If you are on the hunt for finding your great new mystery read, we think you should definitely check out the US debut of the Argentinian novelist Federico Axat: Kill the Next One is just Great! This is an immersive psychological thriller from a talent new voice. In Kill the Next One, we read about Ted McKay who had it all: a beautiful wife, two daughters, a high-paying job. But after being diagnosed with a terminal brain tumor he finds himself with a gun to his temple, ready to pull the trigger. Then the doorbell rings.
A stranger makes him a proposition: why not kill two deserving men before dying? The first target is a criminal, and the second is a man with terminal cancer who, like Ted, wants to die. After executing these kills, Ted will become someone else’s next target, like a kind of suicidal daisy chain. Ted understands the stranger’s logic: it’s easier for a victim’s family to deal with a murder than with a suicide.
However, as Ted commits the murders, the crime scenes strike him as odd. The targets know him by name and possess familiar mementos. Even more bizarrely, Ted recognizes locations and men he shouldn’t know. As Ted’s mind begins to crack, dark secrets from his past seep through the fissures.
If you are into heist stories, No Happy Endings is new release with some nice twists: Fantine Park is not the woman her mother was — she’s certainly not the safecracker her mother was either. Hell, she’s not much of anything useful these days. Fresh off parole after a stint in the joint for a poorly thought out casino robbery, Fantine finds herself confronted by an old partner of her mother’s and right back in the thick of it.
Unfortunately, the man dragging her back to the life she left behind, one Aleksei Uryvich, is a complete bully and an idiot — content to believe he can get anything he wants with his brutish nature and the threat of a bullet for Fan’s elderly father, Jae.
The score: semen. Yes, semen. Gallons of it. Particularly, the genetic man-batter from supposed Ivy Leaguers and other elite. The material nets top dollar from Asia and Aleksei is foaming at the mouth at the profit potential.
The plan: there is no real plan. Fantine has to get it out of Evensight Storage; a sperm bank situated right by the Battery Park Tunnel in Manhattan. A place barely anyone but a sad sack with an empty sack sees the inside of on a day to day basis.
There’s no guarantee anyone involved in this mess is getting out alive, especially when Fantine finds herself face to face with the psychopath known as O Leiteiro — The Milkman.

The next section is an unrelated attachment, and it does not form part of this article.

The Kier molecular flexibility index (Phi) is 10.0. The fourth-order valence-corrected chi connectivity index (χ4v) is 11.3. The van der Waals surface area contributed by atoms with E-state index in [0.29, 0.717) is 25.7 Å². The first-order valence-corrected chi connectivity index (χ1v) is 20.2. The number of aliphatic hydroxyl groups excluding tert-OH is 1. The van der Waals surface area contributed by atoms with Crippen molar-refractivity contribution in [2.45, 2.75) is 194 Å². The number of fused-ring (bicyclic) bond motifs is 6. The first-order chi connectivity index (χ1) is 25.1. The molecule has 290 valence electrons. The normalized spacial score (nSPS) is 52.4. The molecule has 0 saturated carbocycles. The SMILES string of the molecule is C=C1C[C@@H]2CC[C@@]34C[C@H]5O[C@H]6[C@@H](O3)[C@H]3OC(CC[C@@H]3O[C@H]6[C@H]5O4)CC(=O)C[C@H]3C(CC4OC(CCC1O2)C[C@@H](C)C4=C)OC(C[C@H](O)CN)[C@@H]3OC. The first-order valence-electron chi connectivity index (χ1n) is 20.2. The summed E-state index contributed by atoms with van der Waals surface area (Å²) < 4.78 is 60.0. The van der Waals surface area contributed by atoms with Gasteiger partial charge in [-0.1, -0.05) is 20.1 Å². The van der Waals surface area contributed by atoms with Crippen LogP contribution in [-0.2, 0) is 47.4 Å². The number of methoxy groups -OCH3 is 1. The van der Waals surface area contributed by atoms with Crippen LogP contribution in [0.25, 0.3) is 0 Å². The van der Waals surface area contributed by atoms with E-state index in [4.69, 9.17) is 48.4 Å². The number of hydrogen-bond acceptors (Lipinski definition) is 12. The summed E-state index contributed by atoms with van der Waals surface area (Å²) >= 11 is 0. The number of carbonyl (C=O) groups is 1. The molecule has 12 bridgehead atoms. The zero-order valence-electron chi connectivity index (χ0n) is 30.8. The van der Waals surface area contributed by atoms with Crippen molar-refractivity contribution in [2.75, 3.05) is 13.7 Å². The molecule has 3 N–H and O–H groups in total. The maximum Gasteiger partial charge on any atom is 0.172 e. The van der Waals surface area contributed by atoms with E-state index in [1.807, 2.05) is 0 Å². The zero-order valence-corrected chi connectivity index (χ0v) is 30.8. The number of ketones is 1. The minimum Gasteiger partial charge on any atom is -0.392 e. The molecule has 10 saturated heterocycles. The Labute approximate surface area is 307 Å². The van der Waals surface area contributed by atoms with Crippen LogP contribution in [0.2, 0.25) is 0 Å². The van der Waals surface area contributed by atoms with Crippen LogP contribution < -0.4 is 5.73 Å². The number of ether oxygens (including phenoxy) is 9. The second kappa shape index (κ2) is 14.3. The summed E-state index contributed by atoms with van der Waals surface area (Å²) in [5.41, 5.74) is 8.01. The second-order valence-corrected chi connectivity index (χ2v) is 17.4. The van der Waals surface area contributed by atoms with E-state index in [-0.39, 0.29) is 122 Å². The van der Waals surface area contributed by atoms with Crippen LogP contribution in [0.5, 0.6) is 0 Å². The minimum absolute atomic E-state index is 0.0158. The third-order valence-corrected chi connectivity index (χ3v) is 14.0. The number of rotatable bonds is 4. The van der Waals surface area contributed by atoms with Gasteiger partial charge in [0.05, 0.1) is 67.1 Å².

Another US debut just hit the market from award-winning Hong Kong writer Chan Ho-Kei. The Borrowed tells the story of Kwan Chun-dok, a Hong Kong detective whose career spans fifty years of the territory’s history. A deductive powerhouse, Kwan becomes a legend in the force, nicknamed “the Eye of Heaven” by his awe-struck colleagues.
Divided into six sections told in reverse chronological order—each of which covers an important case in Kwan’s career and takes place at a pivotal moment in Hong Kong history from the 1960s to the present day—The Borrowed follows Kwan from his experiences during the Leftist Riot in 1967, when a bombing plot threatens many lives; the conflict between the HK Police and ICAC (Independent Commission Against Corruption) in 1977; the Tiananmen Square Massacre in 1989; to the Handover in 1997; and the present day of 2013, when Kwan is called on to solve his final case, the murder of a local billionaire, while Hong Kong increasingly resembles a police state.
Along the way we meet Communist rioters, ultraviolent gangsters, stallholders at the city’s many covered markets, pop singers enmeshed in the high-stakes machinery of star-making, and a people always caught in the shifting balance of political power, whether in London or Beijing—all coalescing into a dynamic portrait of this fascinating city.
Tracing a broad historical arc, The Borrowed reveals just how closely everything is connected, how history always repeats itself, and how we have come full circle to repeat the political upheaval and societal unrest of the past. It is a gripping, brilliantly constructed novel from a talented new voice.
Following on the heels of her exciting and widely acclaimed A Monster’s Notes, Laurie Sheck’s Island of the Mad follows the solitary, hunchbacked Ambrose A., as he sets out on a mysterious journey to Venice in search of a lost notebook he knows almost nothing about.
Eventually he arrives in San Servolo, the Island of the Mad, in the Venetian Lagoon, only a few minutes’ boat-ride from Venice. At the island’s old, abandoned hospital which has been turned into a conference center, he discovers a mess of papers in a drawer, and among them the correspondence and notes of two of the island’s former inhabitants—a woman with a rare genetic illness which causes the afflicted to gradually become unable to sleep until, increasingly hallucinatory and feverish, they essentially die of sleeplessness; and her friend, a man who experiences epileptic seizures.
As the sleepless woman’s eyesight fails, she wants only one thing—that her friend read to her from Dostoevsky’s great novel, The Idiot, a book she loves but can no longer read herself. As Ambrose follows their strange tale, everything he has ever known or thought is called into question.
If you have read any of these new titles, please feel free to share your thoughts and comments and let us know what you think of them.
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